Assistant Professor, Department of Sociology, University of Minnesota-Twin Cities; Faculty Member, Minnesota Population Center
Length-Biased Sampling

Here are three puzzles.

  •  American fertility fluctuated dramatically in the decades surrounding the Second World War. Parents created the smallest families during the Great Depression, and the largest families during the postwar Baby Boom. Yet children born during the Great Depression came from larger families than those born during the Baby Boom. How can this be?
  • About half of the prisoners released in any given year in the United States will end up back in prison within five years. Yet the proportion of prisoners ever released who will ever end up back in prison, over their whole lifetime, is just one third. How can this be?
  • People whose cancers are caught early by random screening often live longer than those whose cancers are detected later, after they are symptomatic. Yet those same random screenings might not save any lives. How can this be?

And here is a twist: these are all the same puzzle.

The solution is adopting the right perspective. Consider the family puzzle. One side is about what parents do; the other side is about what kids experience. If families all had the same number of kids, these perspectives would coincide: The context parents create is the context kids live in. But when families aren’t all the same size, it matters whose perspective you take.

Imagine trying to figure out the average family size in a particular neighborhood. You could ask the parents how many kids they have. Big families and small families will count equally. Or you could ask the children how many siblings they have. A family with five kids will show up in the data five times, and childless families won’t show up at all. The question is the same: How big is your family? But when you ask kids instead of parents, the answers are weighted by the size of the family. This isn’t a data error so much as a trick of reality: The average kid actually has a bigger family than the average parent does. And (as the great demographer Sam Preston has pointed out), during the Great Depression, when families were either very small or very large, this effect was magnified—so the average child came from a very large family even though the average adult produced a small family.

The recidivism puzzle is the family puzzle on a slant. When we look at released prisoners at a moment in time, we see the ones who leave prison most often—which are also the ones who return most often. We see, as Williams Rhodes and his colleagues recently pointed out, the repeat offenders. Meanwhile, the population that ever leaves prison has 2-to-1 odds of never going back.

Snapshots bias samples: When some people experience something—like a prison release—more often than others, looking at a random moment in time guarantees a non-random assortment of people.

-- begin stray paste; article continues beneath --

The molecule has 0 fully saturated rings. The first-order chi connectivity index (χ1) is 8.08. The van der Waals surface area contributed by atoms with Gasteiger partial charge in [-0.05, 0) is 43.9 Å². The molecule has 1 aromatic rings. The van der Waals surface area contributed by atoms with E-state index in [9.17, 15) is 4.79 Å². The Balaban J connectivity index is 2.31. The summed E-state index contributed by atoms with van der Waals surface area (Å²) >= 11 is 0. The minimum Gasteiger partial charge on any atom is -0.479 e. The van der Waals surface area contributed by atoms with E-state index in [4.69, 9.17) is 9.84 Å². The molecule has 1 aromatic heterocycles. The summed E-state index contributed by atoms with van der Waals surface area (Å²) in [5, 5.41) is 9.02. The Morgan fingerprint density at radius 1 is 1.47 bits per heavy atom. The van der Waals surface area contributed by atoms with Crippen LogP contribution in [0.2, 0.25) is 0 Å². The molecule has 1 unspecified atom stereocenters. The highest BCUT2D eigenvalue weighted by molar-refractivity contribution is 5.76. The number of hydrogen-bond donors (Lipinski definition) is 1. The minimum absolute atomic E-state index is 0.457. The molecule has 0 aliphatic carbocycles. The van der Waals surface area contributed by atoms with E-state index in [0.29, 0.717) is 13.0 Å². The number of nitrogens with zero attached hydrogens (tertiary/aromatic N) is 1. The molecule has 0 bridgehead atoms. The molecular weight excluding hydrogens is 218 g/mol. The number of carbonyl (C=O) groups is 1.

And the cancer screenings? Screenings reveal cancer at an intermediary stage—when it is advanced enough to be detectable, but not so advanced that the patient would have shown up for testing without being screened. And this intermediary, detectable stage generally lasts longer for cancers that spread slowly. The more time the cancer spends in the detectable stage, the more likely it is to be detected. So the screenings disproportionately find the slower-growing, less-lethal cancers, whether or not early detection does anything to diminish their lethality. Assigning screenings randomly to people necessarily assigns screenings selectively to tumor types.

The twist in these puzzles is “length-biased sampling”: it’s when we see clusters in proportion to their size. Length-biased sampling reveals how lifespans—of people, of post-prison careers, of diseases—bundle time the way families bundle children.

All this may seem like a methodological point, and indeed, researchers go awry when we ask about one level but unwittingly answer about another. But length-biased sampling also explains how our social positions can give us very different experiences of the world—as when, if a small group of men each harasses many women, few men know a harasser, but many women are harassed.

Most fundamentally, length-biased sampling is the deep structure of nested categories. It’s not just that the categories can play by different rules, but that they must.

Consider again those differently sized families, now stretching out over generations. If we each had the same number of children as our parents did, small families would beget a small number of new small families—and large families would beget larger and larger numbers of families with many children of their own. With each passing generation, the larger a family is, the more common families of its size would become. The mushrooming of families with many kids would sprout into wild, unchecked population growth.

This implies that, as Preston’s analysis of family sizes showed us, population stability requires family instability: If the population is to stay roughly the same size, most children must grow up to have fewer of their own kids than their parents did, each generation rejecting tradition anew. And indeed, most of us do. Adages about the rebelliousness of youth may have their roots in culture or in developmental psychology, yes, but their truth is also demographic: Between a whole country and the families it comprises, stability can occur at one level or the other, but never both.

Categories nestle inside one another, tumor inside person inside family inside nation. They nestle not as Russian dolls, a regress of replicas, but rather layered like rock and soil, each layer composing the world differently. Whether we see equality or divergence, stasis or change, depends in part on the level at which we look. Length-biased sampling is the logic that links the levels into solid ground, and the tunnel that lets us walk between them.